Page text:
With that little disclaimer out of the way, we now return to our regular scheduled blog post.  There it was prime time: "Spirituality" - whatever that means - was spread (ok, that's the last one...maybe) all over the episode.  Strange religious figures lying in a pond of a Velveeta covered, slightly burned sour dough Grilled cheese sandwich (or Grilled Toasties for all you Hoosiers!) is no basis for a system of religious belief.  Thankfully the veracity of the Christian faith rests on more than the existential culinary experiences of a hormonally, scatterbrained teenager.  But that's exactly where the episode begins.  Finn (yea, I'm that nerdy that I know the names) discovers "Jesus" in his grilled cheese sandwich.  It's "Grilled Cheesus;" it's a Genie in a bottle; it's a super-divine means of granting my every wish from second base to instant popularity - no, sorry, Finn, it's just a grilled cheese sandwich and a gross one at that by the time you ate it at the end of the show (ew, seriously, who eats food after it's been in the boys locker room?).  Finn's religious experience opens of the fondue pot on all sorts of religious opinions, most of which are problematic:

Finn is enamored with his new found spirituality and  thinks that by praying to his provolone God that he can receive all kinds of favors.  Quinn relied on generic God to get through her really tough year, you know, what with being pregnant and all the boyfriend drama.  Puck is a rather apathetic, into religion because it's my heritage kind of Jewish connoisseur of all things Billy Joel (or any other artist who claims Jewish heritage).  Mercedes actually goes to some kind of Baptist, Gospel church.  To which he even invites Kurt - the one who hates religion because they are nothing bigoted homophobes and fairy-tale dreamers who worship a flying spaghetti monster.  Even the New Atheists have made their mark on pop-culture (more on the flying spaghetti monster another post).  Mercedes actually invites Kurt to church which is good, since his father just had a heart attack and all.  But she brings him to the one church where no one mentions the Name or sings anything about Jesus, the one guy who could actually bring some hope and comfort to a tragic situation.  Instead they sing that old Lutheran hymn, "Like a Bridge Over Troubled Water."  Thank you St. Simon and St. Garfunkel.  I'll leave all comments about trendy, pop-culture, wannabe-hip praise services aside.  Consider this a relevant fail.  Everyone seems to be getting their religion on in this episode, that is until Sue Sylvester comes in to play the separation of church and state card.  Which usually means: "don't force your religion on me but please step aside as I force my atheism on you."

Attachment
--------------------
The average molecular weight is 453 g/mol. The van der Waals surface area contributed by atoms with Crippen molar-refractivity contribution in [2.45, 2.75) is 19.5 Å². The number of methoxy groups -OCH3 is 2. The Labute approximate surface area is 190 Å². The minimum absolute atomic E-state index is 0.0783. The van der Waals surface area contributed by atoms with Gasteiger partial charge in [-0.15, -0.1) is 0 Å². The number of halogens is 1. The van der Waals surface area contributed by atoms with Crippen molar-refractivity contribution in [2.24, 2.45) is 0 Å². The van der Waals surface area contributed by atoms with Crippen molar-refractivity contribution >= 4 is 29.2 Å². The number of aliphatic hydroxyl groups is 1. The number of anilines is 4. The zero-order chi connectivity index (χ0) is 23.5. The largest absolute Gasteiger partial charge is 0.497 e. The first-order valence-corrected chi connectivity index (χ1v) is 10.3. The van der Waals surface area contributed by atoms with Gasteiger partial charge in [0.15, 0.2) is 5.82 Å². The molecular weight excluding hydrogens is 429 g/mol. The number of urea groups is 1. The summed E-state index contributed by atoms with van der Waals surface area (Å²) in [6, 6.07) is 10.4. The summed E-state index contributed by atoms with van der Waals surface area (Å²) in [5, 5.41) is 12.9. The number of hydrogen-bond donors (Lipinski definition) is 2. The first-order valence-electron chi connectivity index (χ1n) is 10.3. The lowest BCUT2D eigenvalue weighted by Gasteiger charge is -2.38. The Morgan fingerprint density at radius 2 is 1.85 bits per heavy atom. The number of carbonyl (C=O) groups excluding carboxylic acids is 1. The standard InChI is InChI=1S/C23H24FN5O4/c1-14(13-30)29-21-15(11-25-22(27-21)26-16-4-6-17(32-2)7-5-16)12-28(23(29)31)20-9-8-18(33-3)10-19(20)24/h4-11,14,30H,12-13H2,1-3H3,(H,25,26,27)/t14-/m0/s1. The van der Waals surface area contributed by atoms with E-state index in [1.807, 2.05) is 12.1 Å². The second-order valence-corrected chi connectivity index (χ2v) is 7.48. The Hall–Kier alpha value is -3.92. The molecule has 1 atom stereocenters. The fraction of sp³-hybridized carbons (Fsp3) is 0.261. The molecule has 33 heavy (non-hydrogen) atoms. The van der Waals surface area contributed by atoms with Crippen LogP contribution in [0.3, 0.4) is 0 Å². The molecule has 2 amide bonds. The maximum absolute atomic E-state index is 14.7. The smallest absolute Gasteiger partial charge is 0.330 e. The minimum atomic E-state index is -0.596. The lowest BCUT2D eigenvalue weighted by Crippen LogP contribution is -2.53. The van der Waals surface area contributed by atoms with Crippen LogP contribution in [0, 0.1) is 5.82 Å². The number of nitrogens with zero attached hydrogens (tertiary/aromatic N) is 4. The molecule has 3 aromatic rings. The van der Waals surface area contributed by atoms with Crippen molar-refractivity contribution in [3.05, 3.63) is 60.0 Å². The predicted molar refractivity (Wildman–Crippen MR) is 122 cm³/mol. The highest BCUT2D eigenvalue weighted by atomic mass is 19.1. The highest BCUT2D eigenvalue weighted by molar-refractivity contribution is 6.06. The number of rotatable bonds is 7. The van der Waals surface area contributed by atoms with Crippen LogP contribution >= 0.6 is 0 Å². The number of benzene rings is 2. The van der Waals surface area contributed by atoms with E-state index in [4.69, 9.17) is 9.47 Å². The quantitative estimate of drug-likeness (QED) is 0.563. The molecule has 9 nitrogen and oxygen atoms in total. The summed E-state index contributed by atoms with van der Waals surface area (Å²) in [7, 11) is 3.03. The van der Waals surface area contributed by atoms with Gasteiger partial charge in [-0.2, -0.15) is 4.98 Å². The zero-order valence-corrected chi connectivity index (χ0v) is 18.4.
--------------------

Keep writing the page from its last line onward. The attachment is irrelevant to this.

The episode had all the usual arguments against Christianity - it's fantasy, it's just a coping mechanism; it's just your opinion - and so on.  Every caricature of Christianity was represented except the real thing.  They wheeled out all the usual arguments for being "spiritual," but the missing ingredient still comes down to the basic question: is it true?  Is Christianity true?  No wonder so many people in Christian churches really are losing their religion (also played during this episode).  When Christianity loses its factual, historical, verifiable footing you might as well worship Grilled Cheesus.  Ask the question this way - the way St. Paul does in 1 Corinthians 15...If Jesus did not rise from the dead what does that mean?  But you have to turn it around: if Jesus did rise from the dead, what would that mean?  It would mean it's true and that all experiences, no matter how spiritual, must be measured by the historical facts of the resurrection.  And that means that even when something tragic happens, like family members who have a heart attack, or a sister who suffers with down syndrome or you wind up pregnant at 16 or when life just plain sucks, you don't go running for the door and leave your Christian faith in the garbage can with yesterday's lunch.  No. Contrary to Sue's diatribe on her failed prayers.  Papa can hear you (yes, I had to quote Babs since that awful song made it into the show).  But He prefers to be petitioned like this: "Our Father who art in heaven, hallowed be Thy Name..."  He's the One we really look to.  Thanks, Mercedes, but Whitney Houston's "I Look to You" just wasn't very comforting.  I don't blame Kurt for walking out on that number.  Who is "You?"  What if God was one of us?  That's right!  You all knew it was coming.  They even saved it for the last song of the show.